A frame of reference (i.e. set of coordinates) that is not accelerating.

Any frame moving at a constant relative velocity to the original is also an inertial frame.

Position | Velocity $\left (dx/dt \right)$ | Acceleration $\left (d^2x/dt^2 \right)$ |
---|---|---|

$$ \begin{align*} x &= x' + Vt' \\ y &= y' \\ z &= z' \end{align*} $$ | $$ \begin{align*} v_x &= v'_x + V \\ v_y &= v'_y \\ v_z &= v'_z \end{align*} $$ | $$ \begin{align*} a_x &= a'_x \\ a_y &= a'_y \\ a_z &= a'_z \end{align*} $$ |

Acceleration is the same in both frames: **Galilean Invariant**

What about non-inertial reference frames?

Where did this come from?

But what about when acceleration is not just a constant value?

What's the easiest $a(t)$ you can think of, where $$\frac{da}{dt} \neq 0$$

- No change in velocity if there is no net force acting.
- A force will cause a proportional acceleration inversely proportional to the mass.
- Forces come in equal and opposite pairs

- $\Delta v = 0 $ if $F_\textrm{net} = 0$
- $\mathbf{F} = m\mathbf{a}$
- $F_{AB} = -F_{BA}$

\begin{equation} \mathbf{F} = m\mathbf{a} \label{eq:newtons2ndlaw} \end{equation}

Or perhaps as: \begin{equation} \mathbf{F} = m \frac{d\mathbf{v}}{dt} = \frac{d\mathbf{p}}{dt} \label{eq:newtons2ndlawP} \end{equation} assuming mass doesn't change w.r.t time.

An object falls from a height $h$. How long does it take to hit the ground?

What is $g$ at the height of say, the International Space Station?

$$\Sigma F = F(v) + \ldots = m a$$

This leads to equations of motion that resemble: $$ m \frac{dv}{dt} = -A v^n $$ or (ignoring the constants and stuff) $$ \dot{v} = -v$$

($\dot{v} \equiv \frac{dv}{dt}$ and $\ddot{v} \equiv \frac{d^2v}{dt^2}$)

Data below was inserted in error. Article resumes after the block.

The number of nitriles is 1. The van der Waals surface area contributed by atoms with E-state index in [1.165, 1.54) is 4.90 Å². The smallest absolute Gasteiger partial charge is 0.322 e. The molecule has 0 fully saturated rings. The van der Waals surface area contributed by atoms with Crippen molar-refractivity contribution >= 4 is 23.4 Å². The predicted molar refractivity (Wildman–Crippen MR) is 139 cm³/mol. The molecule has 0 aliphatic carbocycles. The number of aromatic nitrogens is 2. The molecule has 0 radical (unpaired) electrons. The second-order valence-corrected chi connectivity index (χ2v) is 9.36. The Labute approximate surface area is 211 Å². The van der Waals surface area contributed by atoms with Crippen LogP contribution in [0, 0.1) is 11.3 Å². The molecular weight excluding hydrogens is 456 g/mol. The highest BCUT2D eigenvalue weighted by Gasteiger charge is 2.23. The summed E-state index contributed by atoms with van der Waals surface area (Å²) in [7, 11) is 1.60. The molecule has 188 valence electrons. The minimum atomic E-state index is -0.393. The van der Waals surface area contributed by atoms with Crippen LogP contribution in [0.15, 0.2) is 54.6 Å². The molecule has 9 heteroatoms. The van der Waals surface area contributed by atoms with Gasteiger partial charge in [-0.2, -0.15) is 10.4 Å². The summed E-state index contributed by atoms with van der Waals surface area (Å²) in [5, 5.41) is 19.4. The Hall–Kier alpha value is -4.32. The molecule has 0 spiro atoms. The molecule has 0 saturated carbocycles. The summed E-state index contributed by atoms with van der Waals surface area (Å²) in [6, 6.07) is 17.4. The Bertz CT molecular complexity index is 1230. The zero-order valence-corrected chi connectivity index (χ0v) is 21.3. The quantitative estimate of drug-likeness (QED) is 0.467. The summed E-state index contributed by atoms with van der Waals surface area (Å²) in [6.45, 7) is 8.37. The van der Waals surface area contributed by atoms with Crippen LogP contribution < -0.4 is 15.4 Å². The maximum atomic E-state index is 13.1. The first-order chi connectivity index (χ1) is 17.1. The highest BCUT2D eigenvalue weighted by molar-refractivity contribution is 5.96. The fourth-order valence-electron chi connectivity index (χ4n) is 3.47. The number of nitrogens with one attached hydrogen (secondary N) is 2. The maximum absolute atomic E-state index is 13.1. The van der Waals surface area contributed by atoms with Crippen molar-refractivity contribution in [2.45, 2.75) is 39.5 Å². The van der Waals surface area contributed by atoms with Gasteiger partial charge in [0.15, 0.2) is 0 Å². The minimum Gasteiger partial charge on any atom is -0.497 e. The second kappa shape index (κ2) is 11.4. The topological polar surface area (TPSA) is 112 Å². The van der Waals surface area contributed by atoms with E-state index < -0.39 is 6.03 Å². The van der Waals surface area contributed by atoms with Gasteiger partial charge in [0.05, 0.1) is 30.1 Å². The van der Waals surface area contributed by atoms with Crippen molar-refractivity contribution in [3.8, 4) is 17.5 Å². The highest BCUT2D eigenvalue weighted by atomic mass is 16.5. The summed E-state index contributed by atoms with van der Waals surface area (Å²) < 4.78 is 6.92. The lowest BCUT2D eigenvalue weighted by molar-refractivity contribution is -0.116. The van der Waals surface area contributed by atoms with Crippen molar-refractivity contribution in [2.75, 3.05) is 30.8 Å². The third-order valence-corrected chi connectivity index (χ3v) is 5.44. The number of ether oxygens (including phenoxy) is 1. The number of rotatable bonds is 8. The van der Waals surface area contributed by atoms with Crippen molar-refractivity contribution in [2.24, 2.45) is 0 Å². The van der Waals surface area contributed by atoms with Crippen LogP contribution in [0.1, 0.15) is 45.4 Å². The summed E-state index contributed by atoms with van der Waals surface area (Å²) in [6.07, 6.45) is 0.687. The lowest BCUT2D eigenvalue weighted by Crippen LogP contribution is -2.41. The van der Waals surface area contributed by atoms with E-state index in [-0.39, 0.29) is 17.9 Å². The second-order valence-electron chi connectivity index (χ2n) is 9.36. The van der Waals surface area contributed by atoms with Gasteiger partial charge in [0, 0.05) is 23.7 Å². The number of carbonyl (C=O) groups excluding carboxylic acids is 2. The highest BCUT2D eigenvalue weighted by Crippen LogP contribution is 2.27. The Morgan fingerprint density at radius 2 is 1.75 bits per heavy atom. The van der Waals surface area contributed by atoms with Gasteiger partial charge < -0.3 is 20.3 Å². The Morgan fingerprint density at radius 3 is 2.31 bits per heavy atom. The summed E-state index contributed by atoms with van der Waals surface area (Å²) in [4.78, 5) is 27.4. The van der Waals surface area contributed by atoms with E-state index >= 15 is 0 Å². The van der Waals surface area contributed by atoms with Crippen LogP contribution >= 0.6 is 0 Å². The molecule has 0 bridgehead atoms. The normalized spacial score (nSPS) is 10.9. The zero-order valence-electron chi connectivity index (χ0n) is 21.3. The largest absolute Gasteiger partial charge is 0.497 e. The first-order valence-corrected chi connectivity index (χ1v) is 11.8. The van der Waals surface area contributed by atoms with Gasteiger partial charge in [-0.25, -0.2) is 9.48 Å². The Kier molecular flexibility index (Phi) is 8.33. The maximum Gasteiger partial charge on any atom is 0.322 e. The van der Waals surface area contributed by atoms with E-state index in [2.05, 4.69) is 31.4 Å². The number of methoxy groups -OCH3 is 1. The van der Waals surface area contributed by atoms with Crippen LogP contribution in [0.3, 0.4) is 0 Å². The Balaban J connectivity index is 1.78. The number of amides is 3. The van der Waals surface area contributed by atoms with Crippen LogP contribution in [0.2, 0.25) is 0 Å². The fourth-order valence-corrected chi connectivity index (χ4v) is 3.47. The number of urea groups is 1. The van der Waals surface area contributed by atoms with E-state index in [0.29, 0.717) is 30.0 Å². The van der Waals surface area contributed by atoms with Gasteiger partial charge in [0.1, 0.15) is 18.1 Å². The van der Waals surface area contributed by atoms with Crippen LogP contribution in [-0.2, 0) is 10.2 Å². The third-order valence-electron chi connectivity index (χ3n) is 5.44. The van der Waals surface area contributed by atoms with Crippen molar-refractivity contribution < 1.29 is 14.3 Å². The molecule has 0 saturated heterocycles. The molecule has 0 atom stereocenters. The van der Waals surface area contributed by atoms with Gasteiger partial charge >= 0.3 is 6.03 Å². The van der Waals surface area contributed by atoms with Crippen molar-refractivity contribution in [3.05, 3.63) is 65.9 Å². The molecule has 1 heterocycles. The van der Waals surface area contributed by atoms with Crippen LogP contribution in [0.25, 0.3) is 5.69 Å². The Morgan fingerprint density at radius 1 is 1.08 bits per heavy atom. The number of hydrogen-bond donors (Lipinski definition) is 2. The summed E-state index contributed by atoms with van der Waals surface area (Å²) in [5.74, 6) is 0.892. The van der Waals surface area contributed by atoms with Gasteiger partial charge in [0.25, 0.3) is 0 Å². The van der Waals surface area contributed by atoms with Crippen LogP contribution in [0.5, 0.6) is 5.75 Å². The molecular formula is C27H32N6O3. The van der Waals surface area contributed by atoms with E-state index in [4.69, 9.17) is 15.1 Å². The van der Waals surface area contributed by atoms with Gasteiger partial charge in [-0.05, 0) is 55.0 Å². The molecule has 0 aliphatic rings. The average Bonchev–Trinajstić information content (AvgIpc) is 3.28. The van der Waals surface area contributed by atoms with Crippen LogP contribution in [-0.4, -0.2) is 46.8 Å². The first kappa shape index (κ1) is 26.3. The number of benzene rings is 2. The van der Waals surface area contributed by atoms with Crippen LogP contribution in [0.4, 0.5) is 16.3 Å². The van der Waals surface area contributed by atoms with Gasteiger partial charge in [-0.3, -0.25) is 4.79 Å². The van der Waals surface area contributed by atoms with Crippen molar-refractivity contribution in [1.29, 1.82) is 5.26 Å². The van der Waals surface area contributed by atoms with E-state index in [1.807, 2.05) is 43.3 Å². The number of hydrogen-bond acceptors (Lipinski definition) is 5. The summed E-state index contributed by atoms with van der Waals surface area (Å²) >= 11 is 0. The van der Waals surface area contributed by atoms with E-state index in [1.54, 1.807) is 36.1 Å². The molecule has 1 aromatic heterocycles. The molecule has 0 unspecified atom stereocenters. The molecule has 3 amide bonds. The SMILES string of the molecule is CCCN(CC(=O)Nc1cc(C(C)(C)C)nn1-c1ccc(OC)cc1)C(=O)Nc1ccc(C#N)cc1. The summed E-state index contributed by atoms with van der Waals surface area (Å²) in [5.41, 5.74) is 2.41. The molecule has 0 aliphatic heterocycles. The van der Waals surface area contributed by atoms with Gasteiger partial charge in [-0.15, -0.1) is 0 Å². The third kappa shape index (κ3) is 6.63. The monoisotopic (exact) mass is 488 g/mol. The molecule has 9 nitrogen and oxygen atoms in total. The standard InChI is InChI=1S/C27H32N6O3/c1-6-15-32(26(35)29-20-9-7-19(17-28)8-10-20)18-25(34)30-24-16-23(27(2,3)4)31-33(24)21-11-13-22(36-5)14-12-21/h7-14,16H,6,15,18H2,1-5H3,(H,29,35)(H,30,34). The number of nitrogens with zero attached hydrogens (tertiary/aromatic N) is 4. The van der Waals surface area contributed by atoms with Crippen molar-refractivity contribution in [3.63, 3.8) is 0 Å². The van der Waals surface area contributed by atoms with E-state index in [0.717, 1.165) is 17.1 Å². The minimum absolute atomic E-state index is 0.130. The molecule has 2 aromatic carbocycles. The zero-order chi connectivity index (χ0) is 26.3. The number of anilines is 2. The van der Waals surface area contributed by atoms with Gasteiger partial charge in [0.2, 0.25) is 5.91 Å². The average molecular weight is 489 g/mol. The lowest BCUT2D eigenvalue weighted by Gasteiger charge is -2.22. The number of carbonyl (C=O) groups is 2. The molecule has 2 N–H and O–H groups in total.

If $$\dot{v} = v$$ what is $v(t)$?

What is $x(t)$?

Find the $v(t)$ for a bacterium coasting in a viscous fluid. You can assume it starts with a velocity $v_0$ and then is slowed down by a force given by $F = -bv$ where $b$ is a constant that depends on the size and shape of the bacterium and the viscosity of the fluid.

$$f(v) = b v + c v^2 = f_\textrm{lin} + f_\textrm{quad}$$

\begin{equation} F_\textrm{Stokes} = 6 \pi \eta R v \end{equation}

- $\eta$ is the viscosity of the fluid.
- $R$ is the radius of the object (assumed to be a sphere)
- $v$ is the velocity of the object relative to the fluid

\begin{equation} F_\textrm{Newtonian} = \frac{1}{2} \rho v^2 c_d A \end{equation}

- $\rho$ is the mass density of the fluid.
- $A$ is the cross sectional area of the object
- $v$ is the velocity of the object relative to the fluid
- $c_d$ is the drag coefficient

The ratio of these two forces, the quadratic and the linear drags, can be used to describe systems: $$\mathbf{Re}\; \textrm{or}\; R \propto \frac{f_\textrm{quad}}{f_\textrm{lin}}$$

\begin{equation}
\frac{f_\textrm{quad}}{f_\textrm{lin}} = \frac{cv^2}{bv} = \left(3.2 \times 10^{3} \frac{\textrm{s}}{\textrm{m}^2} \right) R v
\end{equation}

We can take this ratio and use it to figure out which terms are important. All the constant are given by the various parameters of air (for example) and can be merged into one number multiplied by the radius and the speed.

What comes to mind when you see this?

Non-Linear Drag

A ball drops from a height $h$ and reaches the ground a time $t$ later. Let the ball have a mass of $m$ and a radius of $r$. What is the height of the building in terms of $t$? Air resistance is proportional the square of the velocity.

```
m = 1;
g = 9.80;
Cdrag = 0.5;
\[Rho] = 1.29;
r = 0.1;
A = \[Pi] r^2;
vterm = Sqrt[(2 m g )/(Cdrag \[Rho] A )];
yDrag[t_] := vterm^2/g Log[Cosh[(g t)/vterm]]
vDrag[t_] := vterm Tanh[(g t)/vterm]
Plot[yDrag[t], {t, 0, 10}]
Plot[vDrag[t], {t, 0, 10}]
```